We have recently demonstrated that, in C57/Bl6 mice, long-term voluntary wheel running is anxiogenic, and focal hippocampal irradiation prevents the increase in anxiety-like behaviors and neurobiological changes in the hippocampus induced by wheel running. Evidence supports a role of hippocampal 5-HT1A receptors in anxiety. Therefore, we investigated hippocampal binding and function of 5-HT1A receptors in this mouse model of anxiety. Four weeks of voluntary wheel running resulted in hippocampal subregion-specific changes in 5-HT1A receptor binding sites and function, as measured by autoradiography of [3H] 8-hydroxy-2-(di-n-propylamino)tetralin binding and agonist-stimulated binding of [35S]GTPγS to G proteins, respectively. In the dorsal CA1 region, 5-HT1A receptor binding and function were not altered by wheel running or irradiation. In the dorsal dentate gyrus and CA2/3 region, 5-HT1A receptor function was decreased by not only running but also irradiation. In the ventral pyramidal layer, wheel running resulted in a decrease of 5-HT1A receptor function, which was prevented by irradiation. Neither irradiation nor wheel running affected 5-HT1A receptors in medial prefrontal cortex or in the dorsal or median raphe nuclei. Our data indicate that downregulation of 5-HT1A receptor function in ventral pyramidal layer may play a role in anxiety-like behavior induced by wheel running.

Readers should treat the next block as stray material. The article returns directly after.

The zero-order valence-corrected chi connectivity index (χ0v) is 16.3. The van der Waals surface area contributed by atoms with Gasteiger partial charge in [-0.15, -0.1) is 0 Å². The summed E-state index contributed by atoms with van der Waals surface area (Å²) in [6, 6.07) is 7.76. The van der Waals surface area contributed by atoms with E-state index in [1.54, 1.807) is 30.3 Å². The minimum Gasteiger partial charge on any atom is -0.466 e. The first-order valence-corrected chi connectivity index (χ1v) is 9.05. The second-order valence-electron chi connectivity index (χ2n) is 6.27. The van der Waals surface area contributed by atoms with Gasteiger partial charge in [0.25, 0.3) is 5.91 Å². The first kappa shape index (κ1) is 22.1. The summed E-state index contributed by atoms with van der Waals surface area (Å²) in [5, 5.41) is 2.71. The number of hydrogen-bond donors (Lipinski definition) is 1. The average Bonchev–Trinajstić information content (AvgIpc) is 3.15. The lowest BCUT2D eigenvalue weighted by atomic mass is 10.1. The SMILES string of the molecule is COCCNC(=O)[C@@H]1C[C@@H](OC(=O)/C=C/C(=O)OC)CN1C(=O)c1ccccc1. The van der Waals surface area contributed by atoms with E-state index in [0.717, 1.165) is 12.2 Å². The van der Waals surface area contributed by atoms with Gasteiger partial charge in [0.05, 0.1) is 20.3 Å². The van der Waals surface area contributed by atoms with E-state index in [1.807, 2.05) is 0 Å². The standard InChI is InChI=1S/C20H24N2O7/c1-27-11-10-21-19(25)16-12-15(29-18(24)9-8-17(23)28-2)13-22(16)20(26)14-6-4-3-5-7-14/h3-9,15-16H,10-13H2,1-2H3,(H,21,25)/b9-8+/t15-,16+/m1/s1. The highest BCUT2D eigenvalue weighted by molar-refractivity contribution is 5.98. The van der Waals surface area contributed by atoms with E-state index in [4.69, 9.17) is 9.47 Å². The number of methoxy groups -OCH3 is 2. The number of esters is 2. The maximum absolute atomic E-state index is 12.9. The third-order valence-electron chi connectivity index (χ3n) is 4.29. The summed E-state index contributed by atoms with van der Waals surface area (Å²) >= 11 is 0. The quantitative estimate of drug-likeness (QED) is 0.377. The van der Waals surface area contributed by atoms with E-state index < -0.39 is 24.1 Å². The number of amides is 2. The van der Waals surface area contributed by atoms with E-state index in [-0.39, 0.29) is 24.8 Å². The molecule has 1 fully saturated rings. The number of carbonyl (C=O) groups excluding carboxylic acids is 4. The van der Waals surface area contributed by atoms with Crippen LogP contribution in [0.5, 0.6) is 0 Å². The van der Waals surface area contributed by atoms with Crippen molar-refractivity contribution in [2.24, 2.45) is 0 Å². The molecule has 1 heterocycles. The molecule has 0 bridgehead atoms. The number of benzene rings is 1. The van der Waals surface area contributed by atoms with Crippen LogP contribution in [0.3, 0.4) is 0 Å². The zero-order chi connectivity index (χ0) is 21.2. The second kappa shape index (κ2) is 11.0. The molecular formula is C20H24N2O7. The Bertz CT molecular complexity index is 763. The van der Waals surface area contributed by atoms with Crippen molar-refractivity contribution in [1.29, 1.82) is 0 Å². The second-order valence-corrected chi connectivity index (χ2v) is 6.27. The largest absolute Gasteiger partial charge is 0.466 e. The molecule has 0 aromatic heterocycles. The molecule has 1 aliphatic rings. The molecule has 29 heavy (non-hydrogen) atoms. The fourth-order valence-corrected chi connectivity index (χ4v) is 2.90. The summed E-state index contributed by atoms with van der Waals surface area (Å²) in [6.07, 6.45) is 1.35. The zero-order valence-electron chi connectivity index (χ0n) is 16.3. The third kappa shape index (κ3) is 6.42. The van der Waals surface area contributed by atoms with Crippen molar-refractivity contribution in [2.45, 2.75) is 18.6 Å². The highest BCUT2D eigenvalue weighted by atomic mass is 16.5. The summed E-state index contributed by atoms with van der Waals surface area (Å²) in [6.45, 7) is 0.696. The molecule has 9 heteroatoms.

- Raphe nucleus
ASJC Scopus subject areas
- Cellular and Molecular Neuroscience